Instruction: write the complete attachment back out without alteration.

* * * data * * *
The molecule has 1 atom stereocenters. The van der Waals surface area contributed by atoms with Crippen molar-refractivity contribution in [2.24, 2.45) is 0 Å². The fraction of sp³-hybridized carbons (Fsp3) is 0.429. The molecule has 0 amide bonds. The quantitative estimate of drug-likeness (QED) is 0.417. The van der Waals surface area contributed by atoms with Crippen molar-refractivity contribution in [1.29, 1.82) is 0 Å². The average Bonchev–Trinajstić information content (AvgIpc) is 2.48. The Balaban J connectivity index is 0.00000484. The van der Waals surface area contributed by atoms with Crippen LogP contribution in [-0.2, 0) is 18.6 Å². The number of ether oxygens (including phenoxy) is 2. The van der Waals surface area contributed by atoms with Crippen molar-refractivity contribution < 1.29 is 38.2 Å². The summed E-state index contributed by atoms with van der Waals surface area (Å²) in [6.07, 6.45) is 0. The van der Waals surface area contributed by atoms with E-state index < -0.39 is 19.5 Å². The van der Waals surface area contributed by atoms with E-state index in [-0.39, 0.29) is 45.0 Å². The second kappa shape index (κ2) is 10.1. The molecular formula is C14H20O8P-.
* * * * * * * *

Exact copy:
The molecule has 1 atom stereocenters. The van der Waals surface area contributed by atoms with Crippen molar-refractivity contribution in [2.24, 2.45) is 0 Å². The fraction of sp³-hybridized carbons (Fsp3) is 0.429. The molecule has 0 amide bonds. The quantitative estimate of drug-likeness (QED) is 0.417. The van der Waals surface area contributed by atoms with Crippen molar-refractivity contribution in [1.29, 1.82) is 0 Å². The average Bonchev–Trinajstić information content (AvgIpc) is 2.48. The Balaban J connectivity index is 0.00000484. The van der Waals surface area contributed by atoms with Crippen LogP contribution in [-0.2, 0) is 18.6 Å². The number of ether oxygens (including phenoxy) is 2. The van der Waals surface area contributed by atoms with Crippen molar-refractivity contribution < 1.29 is 38.2 Å². The summed E-state index contributed by atoms with van der Waals surface area (Å²) in [6.07, 6.45) is 0. The van der Waals surface area contributed by atoms with E-state index < -0.39 is 19.5 Å². The van der Waals surface area contributed by atoms with E-state index in [-0.39, 0.29) is 45.0 Å². The second kappa shape index (κ2) is 10.1. The molecular formula is C14H20O8P-.